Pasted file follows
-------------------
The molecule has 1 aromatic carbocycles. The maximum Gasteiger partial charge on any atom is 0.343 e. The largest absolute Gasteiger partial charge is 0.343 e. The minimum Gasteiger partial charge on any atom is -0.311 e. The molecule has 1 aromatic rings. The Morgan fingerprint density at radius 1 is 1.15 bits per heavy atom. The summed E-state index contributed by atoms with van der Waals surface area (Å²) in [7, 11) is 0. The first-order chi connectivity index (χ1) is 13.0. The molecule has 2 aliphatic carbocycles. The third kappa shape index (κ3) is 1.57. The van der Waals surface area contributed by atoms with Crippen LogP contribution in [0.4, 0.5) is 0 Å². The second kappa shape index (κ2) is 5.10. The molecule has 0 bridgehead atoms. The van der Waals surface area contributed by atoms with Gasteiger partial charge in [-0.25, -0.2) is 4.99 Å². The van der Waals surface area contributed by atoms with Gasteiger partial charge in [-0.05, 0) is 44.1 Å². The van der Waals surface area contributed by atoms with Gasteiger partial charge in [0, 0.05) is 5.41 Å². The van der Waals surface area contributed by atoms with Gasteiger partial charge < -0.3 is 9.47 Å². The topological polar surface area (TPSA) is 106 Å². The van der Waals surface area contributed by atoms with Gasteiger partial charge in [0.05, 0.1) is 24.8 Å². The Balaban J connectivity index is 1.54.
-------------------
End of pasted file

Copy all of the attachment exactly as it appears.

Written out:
The molecule has 1 aromatic carbocycles. The maximum Gasteiger partial charge on any atom is 0.343 e. The largest absolute Gasteiger partial charge is 0.343 e. The minimum Gasteiger partial charge on any atom is -0.311 e. The molecule has 1 aromatic rings. The Morgan fingerprint density at radius 1 is 1.15 bits per heavy atom. The summed E-state index contributed by atoms with van der Waals surface area (Å²) in [7, 11) is 0. The first-order chi connectivity index (χ1) is 13.0. The molecule has 2 aliphatic carbocycles. The third kappa shape index (κ3) is 1.57. The van der Waals surface area contributed by atoms with Crippen LogP contribution in [0.4, 0.5) is 0 Å². The second kappa shape index (κ2) is 5.10. The molecule has 0 bridgehead atoms. The van der Waals surface area contributed by atoms with Gasteiger partial charge in [-0.25, -0.2) is 4.99 Å². The van der Waals surface area contributed by atoms with Gasteiger partial charge in [-0.05, 0) is 44.1 Å². The van der Waals surface area contributed by atoms with Gasteiger partial charge in [0, 0.05) is 5.41 Å². The van der Waals surface area contributed by atoms with Gasteiger partial charge < -0.3 is 9.47 Å². The topological polar surface area (TPSA) is 106 Å². The van der Waals surface area contributed by atoms with Gasteiger partial charge in [0.05, 0.1) is 24.8 Å². The Balaban J connectivity index is 1.54.